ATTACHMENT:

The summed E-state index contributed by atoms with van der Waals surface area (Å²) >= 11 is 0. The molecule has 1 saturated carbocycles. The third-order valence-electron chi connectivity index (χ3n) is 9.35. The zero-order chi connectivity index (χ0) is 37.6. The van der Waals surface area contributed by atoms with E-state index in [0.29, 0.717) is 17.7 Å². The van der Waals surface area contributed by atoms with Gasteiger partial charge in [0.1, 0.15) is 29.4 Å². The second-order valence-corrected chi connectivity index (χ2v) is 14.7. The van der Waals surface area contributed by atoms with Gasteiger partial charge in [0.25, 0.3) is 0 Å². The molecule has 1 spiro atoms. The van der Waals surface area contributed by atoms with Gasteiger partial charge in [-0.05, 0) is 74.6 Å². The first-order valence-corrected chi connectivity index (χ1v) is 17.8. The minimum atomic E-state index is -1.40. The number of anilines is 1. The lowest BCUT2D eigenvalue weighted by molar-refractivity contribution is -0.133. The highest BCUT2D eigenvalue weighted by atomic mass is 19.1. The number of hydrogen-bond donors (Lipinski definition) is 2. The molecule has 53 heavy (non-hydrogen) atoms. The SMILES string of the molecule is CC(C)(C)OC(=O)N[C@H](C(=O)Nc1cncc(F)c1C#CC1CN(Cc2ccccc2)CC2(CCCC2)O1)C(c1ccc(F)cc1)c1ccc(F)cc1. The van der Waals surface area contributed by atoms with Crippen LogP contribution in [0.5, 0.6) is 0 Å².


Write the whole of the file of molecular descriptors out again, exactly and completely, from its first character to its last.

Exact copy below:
The summed E-state index contributed by atoms with van der Waals surface area (Å²) >= 11 is 0. The molecule has 1 saturated carbocycles. The third-order valence-electron chi connectivity index (χ3n) is 9.35. The zero-order chi connectivity index (χ0) is 37.6. The van der Waals surface area contributed by atoms with E-state index in [0.29, 0.717) is 17.7 Å². The van der Waals surface area contributed by atoms with Gasteiger partial charge in [0.1, 0.15) is 29.4 Å². The second-order valence-corrected chi connectivity index (χ2v) is 14.7. The van der Waals surface area contributed by atoms with Gasteiger partial charge in [0.25, 0.3) is 0 Å². The molecule has 1 spiro atoms. The van der Waals surface area contributed by atoms with Gasteiger partial charge in [-0.05, 0) is 74.6 Å². The first-order valence-corrected chi connectivity index (χ1v) is 17.8. The minimum atomic E-state index is -1.40. The number of anilines is 1. The lowest BCUT2D eigenvalue weighted by molar-refractivity contribution is -0.133. The highest BCUT2D eigenvalue weighted by atomic mass is 19.1. The number of hydrogen-bond donors (Lipinski definition) is 2. The molecule has 53 heavy (non-hydrogen) atoms. The SMILES string of the molecule is CC(C)(C)OC(=O)N[C@H](C(=O)Nc1cncc(F)c1C#CC1CN(Cc2ccccc2)CC2(CCCC2)O1)C(c1ccc(F)cc1)c1ccc(F)cc1. The van der Waals surface area contributed by atoms with Crippen LogP contribution in [0.5, 0.6) is 0 Å².